Cortical blindness: causes, symptoms and treatment

The sense of sight is one of the most developed and most important for humans. While it is not impossible to live without this sense (as many people who live their lives with blindness deserve), their absence poses a significant difficulty in relating to the world, especially if the blindness is not birth but acquired.

There are many types of blindness, with different characteristics and causes. One of these types is cortical blindness, Which will be discussed throughout this article.

    Cortical blindness

    We call cortical blindness, more recently called neurological visual impairment, In the alteration or pathology in which there is a loss of vision in both eyes due to bilateral involvement of the occipital lobes.

    The eyes and the nerve pathways that receive visual information are functioning properly, even making the pupils respond to nerve stimulation, but this information fails to be processed in the brain due to the damage produced in the fibers in which it would usually occur. like that, the subject does not see because his brain does not register visual information. It is possible that even if the subject is not able to process visual information, they may have visual hallucinations.

    There can also be a conspiracy, imagining what you might see (without realizing that what is described is not a real vision but a construction of your own). Also, something that usually gets a lot of attention is the fact that some subjects with cortical blindness are unaware of vision loss, presenting with anosognosia.

    While strictly cortical blindness would indicate a complete absence of vision, the truth is that its new name (neurological visual impairment) includes both this situation and others in which there is partial loss of vision. Although it’s called blindness, in some cases, the subject is able to perceive minimal stimulation, such as light. In some cases, you may not perceive blindness from the outside, as some are unable to trip or collide with objects due to the remaining fingers of the information being processed.

    It can occur at any age and for a variety of reasons.

    Possible causes

    The direct cause of cortical blindness is the presence of bilateral lesions in the occipital lobes, Unable to process visual information from the visual system. This injury is usually caused by the existence of a stroke in this area or in the vessels that supply it.

    The presence of anoxia or suffering from certain viral and neurological diseases can also lead to cortical blindness. Another etiology can be the suffering of cranioencephalic trauma which destroys both occipitals. Poisoning and tumors (the latter either because they directly affect the occipital or because they generate compression against the wall of the skull in this region of the cortex).

    Finally, cortical blindness can also be observed in subjects who do not have said lobe or who have a dysfunction of it, as in certain malformations produced during pregnancy.

      seeking treatment

      Cortical blindness has no specific treatment because it is the result of the destruction of the parts of the brain that allow visual processing. The exception would be cases in which its cause was a dysfunction of the occipital cortex generated by a treatable cause, such as an infection, as long as the brain tissue is not dead.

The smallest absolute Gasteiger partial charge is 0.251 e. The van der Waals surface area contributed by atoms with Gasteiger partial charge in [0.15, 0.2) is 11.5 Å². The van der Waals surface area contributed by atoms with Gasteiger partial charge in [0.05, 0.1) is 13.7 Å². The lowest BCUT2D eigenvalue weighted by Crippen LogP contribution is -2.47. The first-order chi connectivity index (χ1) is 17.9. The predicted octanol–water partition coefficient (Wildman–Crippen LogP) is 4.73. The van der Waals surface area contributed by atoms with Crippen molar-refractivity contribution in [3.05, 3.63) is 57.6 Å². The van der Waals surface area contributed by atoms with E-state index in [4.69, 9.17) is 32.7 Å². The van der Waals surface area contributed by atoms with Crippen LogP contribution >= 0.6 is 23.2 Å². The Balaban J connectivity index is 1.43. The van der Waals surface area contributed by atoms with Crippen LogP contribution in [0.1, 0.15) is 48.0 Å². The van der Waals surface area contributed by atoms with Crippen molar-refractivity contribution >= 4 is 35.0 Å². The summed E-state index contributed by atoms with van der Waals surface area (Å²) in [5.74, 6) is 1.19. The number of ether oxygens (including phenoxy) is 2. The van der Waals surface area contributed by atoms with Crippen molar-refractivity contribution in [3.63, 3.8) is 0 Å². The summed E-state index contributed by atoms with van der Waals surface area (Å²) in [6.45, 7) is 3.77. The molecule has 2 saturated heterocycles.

In addition to this, in cases where there is a perception of brightness, it is possible to perform different types of training to build this capacity and use it adaptively in everyday life. Depending on the degree of impairment, there may be some improvement in these cases (especially in children, such as greater brain plasticity), or even recovery. However, usually with complete loss of vision, it will stay.

      Losing vision or not having it can have a serious impact on the sufferer, psychological intervention may be necessary. Psychoeducation will be necessary to understand and accept what happened, What the patient experiences and the consequences that this will have on his daily life. Not only in the patient, but also convenient to perform it on the surrounding environment. It is necessary to provide guidelines for action and advice on action to be taken below. Psychotherapy may also be needed to treat adaptive and emotional issues.

      Functionally, it may be necessary to use external aids, such as white canes or a support for blind and / or guide dogs. Learning Braille and using suitable technology also makes life easier for the blind. It is also necessary to adapt urban elements such as traffic lights adapt education or different jobs so that their disability does not imply a disability.

      In principle, there is no solution to cortical blindness, but research has led to the development of mechanisms that stimulate the regions of the brain responsible for processing visual information. It might be possible to reactivate or make connections between areas of the occipital without injury that would allow processing and partial functioning of vision.

      Bibliographical references:

      • Hutto 100, Arvin A. Jacobs R. et al. (1987). Intrauterine herpes simplex infections. J Pediatrics 110: 97-101.
      • Greene M, Benacerraf B, Crawford J, Hydranencephaly. (2001). The emergence of the United States during in utero evolution. Radiology.

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